If I Journal, do I need to Write a Memoir?

Women opening a journal to write a memoir

Is your journal one of your besties? Do its pages hold your thoughts, your heartache, and your dreams?

I know that mine does. In fact, as a keen journaler, my journal and I are on good terms. During my grief, I journaled extensively. So much so that my journal became resource material when it was time for me to write my memoir.

I found journaling to be cathartic, a place of healing where I could pour out my heart. I found that I could wrestle questions on the page that would otherwise rattle around in my head and potentially haunt me.

Which then led me to ask this question: If I journal, do I even need to write a memoir?

For me, the answer was yes.

I have found that journaling and memoir writing serve completely different functions.

Journaling certainly can stand on its own as a means of expression and as a record of thoughts and memories. As journaling is personal and subjective, there doesn’t need to be any connection between the daily journal pieces. As a result, it can function as a patchwork of writing and musings.

However, when it comes to writing a memoir, you are essentially writing a story – your story – and that requires that you observe the conventions of writing. This is a key difference when compared to the haphazardness to which journaling lends itself so well (more about the conventions of writing in other blog posts).

Both journaling and memoir writing requires that you engage your voice. The difference here is that journaling is a private expression of your voice, whereas memoir writing is a public voice. It was when I wrote my memoir and started to tell my story, as a story, that I truly found my voice, both as a writer and as a woman. Read more about that in the blog post Writing a Memoir: The Gift of Voice.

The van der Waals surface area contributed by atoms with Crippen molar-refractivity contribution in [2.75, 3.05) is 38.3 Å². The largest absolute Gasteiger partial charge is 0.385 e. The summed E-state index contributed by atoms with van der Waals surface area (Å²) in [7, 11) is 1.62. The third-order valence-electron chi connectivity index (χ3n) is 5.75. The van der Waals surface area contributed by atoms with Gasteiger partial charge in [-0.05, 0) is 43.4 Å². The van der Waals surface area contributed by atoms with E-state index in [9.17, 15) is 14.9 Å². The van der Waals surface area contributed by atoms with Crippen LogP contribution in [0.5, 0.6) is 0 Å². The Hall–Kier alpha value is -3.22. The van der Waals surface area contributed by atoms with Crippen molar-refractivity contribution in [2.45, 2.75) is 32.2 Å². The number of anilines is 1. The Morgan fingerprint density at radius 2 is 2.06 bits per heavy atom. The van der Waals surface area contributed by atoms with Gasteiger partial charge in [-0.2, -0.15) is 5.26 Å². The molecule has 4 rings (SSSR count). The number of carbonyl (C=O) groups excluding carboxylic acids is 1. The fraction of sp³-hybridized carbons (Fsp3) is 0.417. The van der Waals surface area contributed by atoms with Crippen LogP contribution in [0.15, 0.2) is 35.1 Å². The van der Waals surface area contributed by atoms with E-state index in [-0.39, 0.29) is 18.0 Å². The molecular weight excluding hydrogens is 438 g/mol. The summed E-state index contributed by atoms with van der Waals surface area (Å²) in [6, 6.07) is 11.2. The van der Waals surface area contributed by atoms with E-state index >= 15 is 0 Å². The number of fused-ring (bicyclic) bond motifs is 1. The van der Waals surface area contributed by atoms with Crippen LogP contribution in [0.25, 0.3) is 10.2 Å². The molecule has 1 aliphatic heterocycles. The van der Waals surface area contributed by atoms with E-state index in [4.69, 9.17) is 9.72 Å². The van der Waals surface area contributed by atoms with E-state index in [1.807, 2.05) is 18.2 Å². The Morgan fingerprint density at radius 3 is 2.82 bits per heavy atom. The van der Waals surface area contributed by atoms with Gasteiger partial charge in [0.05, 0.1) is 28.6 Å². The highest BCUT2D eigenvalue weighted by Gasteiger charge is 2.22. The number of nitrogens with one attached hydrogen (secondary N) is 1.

How does your voice need to be heard?

Is it time to write your memoir, to raise your voice, and to be heard? Do you need a plan, a structure, a support system? The best advice I can give you is this - start writing, just start, right now. On that note, did you read Ernest Hemingway's key writing advice on my home page?

Don't wait for the perfect time, it doesn't exist.

 Signature of memoir writer Brenda Smit-James

You can find links to my three most recent blog posts right here.

Subscribe to this blog's RSS feed using http://brendasmitjames.myshopify.com/blogs/all-about-memoir.atom.


  • Brenda

    Janesse, it is so wonderful to hear how you are already experiencing the healing power of telling your story. This is what I experienced too and is why I now do what I do, help others to capture their stories and know the healing that comes from doing that.

    I, personally, have never studied the story arc, I have always found it a sterile way to learn. However, I have learnt the structure of writing from reading. I am a prolific reader and by reading we can start to feel the rhythm of writing without even realizing it. Most writers read extensively. In fact, it is part of their daily schedule.

    Read well, to write well.

    With regard to linking up stories without rambling, I have these suggestions:
    First, are you clear about what you are writing and why?
    Do you edit your work? Don’t worry about the first draft. It doesn’t have to be good, it’s just got to get on to the page. After that, you can edit.
    How often do you write? The more often you write the better you will become at writing.

    You mention that you have just picked up the pen again. Based on that, I would suggest that you apply the 4 suggestions above and let any attempt to get it ‘right’ go. Start writing, keep writing, and trust the process. The rest will come together.

  • Janesse

    Thank you for all your wisdom on this very insightful blog. I recently started to write, I’m not sure on which direction this writing will take me but since picking up the pen and scribbling stories and notes down in my notebook my heart has already been filled with joy and excitement. Even through with some of the stories I need to take a minute to get composure because the tears are unstoppable, but there is still peace that is filled in putting life on paper.
    How do you establish structure, beginning, middle and end, does this come with time?
    In the very early stages it’s really difficult to try find a flow, how do I link up stories without rambling?

Leave a comment

Please note, comments must be approved before they are published